View Description Hide DescriptionA solution of Maxwell's equations is obtained in a resonant cavity with a center post of arbitrary electrical properties. The solution gives the dielectric coefficient and the conductivity of the center post in terms of the natural frequency and Q of the cavity. The theory is of particular use in the study of semiconductors where perturbation theories are of little value. It is shown that a transition from a cylindrical mode to a coaxial mode occurs as the conductivity of the center post is varied. This transition occurs for a relatively small change in conductivity. The present results are compared with those of perturbation theory, and it is shown that the latter are valid over a greater range than the conditions imposed in their derivation indicate.

16 Percent Aluminum‐Iron Alloy Cold Rolled in the Order‐Disorder Temperature Range
View Description Hide DescriptionThe methods of fabricating 16 percent Al‐Fe from cast slab to thin‐gauge sheet are described in some detail. The melting, casting, homogenizing, hot rolling, and cold rolling at 575°C and room temperature are described. Particular attention is focused upon the 575°C cold rolling from the standpoint of the possible beneficial effects derived from an ordering reaction which occurs in this alloy. The technique of cold reduction from 0.007 in. to 0.0005 in. at room temperature is discussed.
Magnetic data on a limited number of heat‐treated laminated cores are given. Useful physical properties, other than magnetic, of previous limited interest because of the inability to fabricate the alloy into ductile strong thin sheets, are discussed. These properties include excellent oxidationresistance at high temperatures, good wet‐corrosion resistance to certain chemical solutions, and high electrical resistivity.

Diode Theory in the Light of Hole Injection
View Description Hide DescriptionClassical diode theory, as applied to metalpoint contacts made to an n‐type semiconductor, is adequate only for small forward voltages at which, under certain conditions, hole current may be negligible. The shape of the theoretically predicted diodecharacteristic is not affected by the hole injection process at low voltages, no matter what the composition of the current. However, for voltages in excess of a certain value, dependent only on the resistivity of the material (on the order of 0.1 volt for 5 ohm‐centimeter germanium), the spreading resistance is comparable to the barrier resistance, and it is the hole injection process which accounts for continued rectification. The extent to which the spreading resistance is decreased by hole injection depends on the ratio, γ, of hole current to total current. The present paper includes a theory of the effect of this ratio on the diodecharacteristic at higher forward voltages. A method of measuring γ from V‐I characteristics alone is indicated.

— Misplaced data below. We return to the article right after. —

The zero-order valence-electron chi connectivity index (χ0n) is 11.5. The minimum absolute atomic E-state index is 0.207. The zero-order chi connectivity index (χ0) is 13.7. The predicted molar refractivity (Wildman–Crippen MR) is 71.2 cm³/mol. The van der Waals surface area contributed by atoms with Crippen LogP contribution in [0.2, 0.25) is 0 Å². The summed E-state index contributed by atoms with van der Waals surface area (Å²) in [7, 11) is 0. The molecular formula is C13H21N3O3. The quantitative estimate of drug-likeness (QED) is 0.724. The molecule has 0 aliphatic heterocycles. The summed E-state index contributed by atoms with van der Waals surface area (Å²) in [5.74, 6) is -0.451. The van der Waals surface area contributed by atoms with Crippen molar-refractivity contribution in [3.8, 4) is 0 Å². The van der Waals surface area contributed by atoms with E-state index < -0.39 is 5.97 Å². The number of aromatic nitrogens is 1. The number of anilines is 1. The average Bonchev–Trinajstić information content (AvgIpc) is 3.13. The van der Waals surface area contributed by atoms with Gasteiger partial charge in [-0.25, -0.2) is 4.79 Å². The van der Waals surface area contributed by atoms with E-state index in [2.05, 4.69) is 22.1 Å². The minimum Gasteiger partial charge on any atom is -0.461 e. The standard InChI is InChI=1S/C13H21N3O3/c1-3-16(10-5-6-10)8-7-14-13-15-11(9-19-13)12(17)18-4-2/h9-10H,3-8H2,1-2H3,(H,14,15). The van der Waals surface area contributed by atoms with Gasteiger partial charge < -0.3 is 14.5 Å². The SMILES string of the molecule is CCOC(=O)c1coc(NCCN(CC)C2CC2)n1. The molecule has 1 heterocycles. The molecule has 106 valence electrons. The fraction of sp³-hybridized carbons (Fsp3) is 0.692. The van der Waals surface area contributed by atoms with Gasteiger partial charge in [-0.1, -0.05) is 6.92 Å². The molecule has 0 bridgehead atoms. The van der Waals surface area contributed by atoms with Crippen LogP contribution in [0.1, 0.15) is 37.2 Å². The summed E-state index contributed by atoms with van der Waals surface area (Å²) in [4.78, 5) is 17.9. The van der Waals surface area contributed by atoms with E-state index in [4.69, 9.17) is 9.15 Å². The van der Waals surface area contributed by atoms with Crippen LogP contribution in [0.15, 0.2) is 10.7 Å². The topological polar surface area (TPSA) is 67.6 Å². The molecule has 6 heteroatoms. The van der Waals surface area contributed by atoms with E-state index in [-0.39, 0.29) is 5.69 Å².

Boundary Disturbances in High‐Explosive Shock Tubes
View Description Hide DescriptionHigh‐velocity disturbances are observed to propagate along the walls of a high‐explosive operated shock tube in advance of the plane shock. Experiments are presented which determine the dependence of the geometry, energy, and velocity of the disturbance on such variables as the gas contained in the shock tube, the shock strength, and the roughness and composition of the supporting boundary. A model is constructed to explain the flow within the disturbance. Arguments are presented which show the disturbance to result from radiation originating in the luminous plane shock.

Arcing at Electrical Contacts on Closure. Part IV. Activation of Contacts by Organic Vapor
View Description Hide DescriptionThe activation of electrical contacts by decomposition products from organic vapors depends upon an adequate surface layer of adsorbed molecules. In earlier work minimum vapor pressures were given for activation by a number of organic compounds. From new experiments reported here the time available for adsorption between successive arcs is equally important, so that the minimum vapor pressure for activation to occur is inversely proportional to the time available for adsorption, or directly proportional to the rate of operation. The effective contact area and the energy are important also and, although quantitative data have not been obtained, it is reasonable to guess that these variables are connected by a relation not far from p/n=KE/A, where n is the minimum rate for activation to occur for the pressure p on the effective contact area A with the available energyE. Quantitative experiments have been made only upon the activation of palladium contacts by vapor of the organic compound known as fluorene, and only the proportionality between p and n has been established.

Use of Restricted Variational Principles for the Solution of Differential Equations
View Description Hide DescriptionA technique is given by which nonlinear differential equations may be solved approximately, using variational principles for which certain restrictions are made. Ordinary first‐ and second‐order equations are discussed in detail. The method is extended to encompass partial differential equations and applied to the Boltzmann transport equation.

Apparent Density of Thin Evaporated Films
View Description Hide DescriptionMeasurements of the apparent densities of copper and silverfilms formed by evaporation are described. The interpretation of the results and the manifestations of low apparant densities in physical experiments are discussed.

Noise in Semiconductors: Spectrum of a Two‐Parameter Random Signal